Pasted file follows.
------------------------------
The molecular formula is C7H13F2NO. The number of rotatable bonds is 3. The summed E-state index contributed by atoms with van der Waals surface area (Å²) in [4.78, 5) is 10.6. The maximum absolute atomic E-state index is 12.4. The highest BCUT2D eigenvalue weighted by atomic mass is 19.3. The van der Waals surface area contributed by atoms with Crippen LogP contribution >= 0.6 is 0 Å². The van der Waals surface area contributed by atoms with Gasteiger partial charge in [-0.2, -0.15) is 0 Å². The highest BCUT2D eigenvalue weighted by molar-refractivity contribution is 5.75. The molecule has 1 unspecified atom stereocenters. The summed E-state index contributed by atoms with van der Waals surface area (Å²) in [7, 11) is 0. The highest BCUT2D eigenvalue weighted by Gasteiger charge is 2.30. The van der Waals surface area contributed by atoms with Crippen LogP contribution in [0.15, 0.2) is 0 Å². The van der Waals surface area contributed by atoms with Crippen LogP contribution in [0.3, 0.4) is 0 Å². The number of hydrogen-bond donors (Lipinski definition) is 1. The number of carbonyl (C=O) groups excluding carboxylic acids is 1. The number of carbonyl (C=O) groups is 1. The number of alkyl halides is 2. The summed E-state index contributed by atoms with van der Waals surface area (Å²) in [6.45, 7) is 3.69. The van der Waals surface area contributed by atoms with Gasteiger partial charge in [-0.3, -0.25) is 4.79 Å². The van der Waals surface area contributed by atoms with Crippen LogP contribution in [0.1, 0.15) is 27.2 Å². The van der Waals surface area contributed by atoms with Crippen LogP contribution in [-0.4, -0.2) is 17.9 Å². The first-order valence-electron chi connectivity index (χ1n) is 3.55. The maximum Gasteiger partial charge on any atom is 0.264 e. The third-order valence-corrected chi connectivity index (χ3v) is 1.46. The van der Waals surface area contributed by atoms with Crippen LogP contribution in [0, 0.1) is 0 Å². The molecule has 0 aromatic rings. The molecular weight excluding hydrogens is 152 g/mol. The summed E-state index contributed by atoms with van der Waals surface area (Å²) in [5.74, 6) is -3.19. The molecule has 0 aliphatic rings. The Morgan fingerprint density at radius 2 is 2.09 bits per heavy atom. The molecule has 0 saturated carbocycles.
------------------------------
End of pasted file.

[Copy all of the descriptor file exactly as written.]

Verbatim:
The molecular formula is C7H13F2NO. The number of rotatable bonds is 3. The summed E-state index contributed by atoms with van der Waals surface area (Å²) in [4.78, 5) is 10.6. The maximum absolute atomic E-state index is 12.4. The highest BCUT2D eigenvalue weighted by atomic mass is 19.3. The van der Waals surface area contributed by atoms with Crippen LogP contribution >= 0.6 is 0 Å². The van der Waals surface area contributed by atoms with Gasteiger partial charge in [-0.2, -0.15) is 0 Å². The highest BCUT2D eigenvalue weighted by molar-refractivity contribution is 5.75. The molecule has 1 unspecified atom stereocenters. The summed E-state index contributed by atoms with van der Waals surface area (Å²) in [7, 11) is 0. The highest BCUT2D eigenvalue weighted by Gasteiger charge is 2.30. The van der Waals surface area contributed by atoms with Crippen LogP contribution in [0.15, 0.2) is 0 Å². The van der Waals surface area contributed by atoms with Crippen LogP contribution in [0.3, 0.4) is 0 Å². The number of hydrogen-bond donors (Lipinski definition) is 1. The number of carbonyl (C=O) groups excluding carboxylic acids is 1. The number of carbonyl (C=O) groups is 1. The number of alkyl halides is 2. The summed E-state index contributed by atoms with van der Waals surface area (Å²) in [6.45, 7) is 3.69. The van der Waals surface area contributed by atoms with Gasteiger partial charge in [-0.3, -0.25) is 4.79 Å². The van der Waals surface area contributed by atoms with Crippen LogP contribution in [0.1, 0.15) is 27.2 Å². The van der Waals surface area contributed by atoms with Crippen LogP contribution in [-0.4, -0.2) is 17.9 Å². The first-order valence-electron chi connectivity index (χ1n) is 3.55. The maximum Gasteiger partial charge on any atom is 0.264 e. The third-order valence-corrected chi connectivity index (χ3v) is 1.46. The van der Waals surface area contributed by atoms with Crippen LogP contribution in [0, 0.1) is 0 Å². The molecule has 0 aromatic rings. The molecular weight excluding hydrogens is 152 g/mol. The summed E-state index contributed by atoms with van der Waals surface area (Å²) in [5.74, 6) is -3.19. The molecule has 0 aliphatic rings. The Morgan fingerprint density at radius 2 is 2.09 bits per heavy atom. The molecule has 0 saturated carbocycles.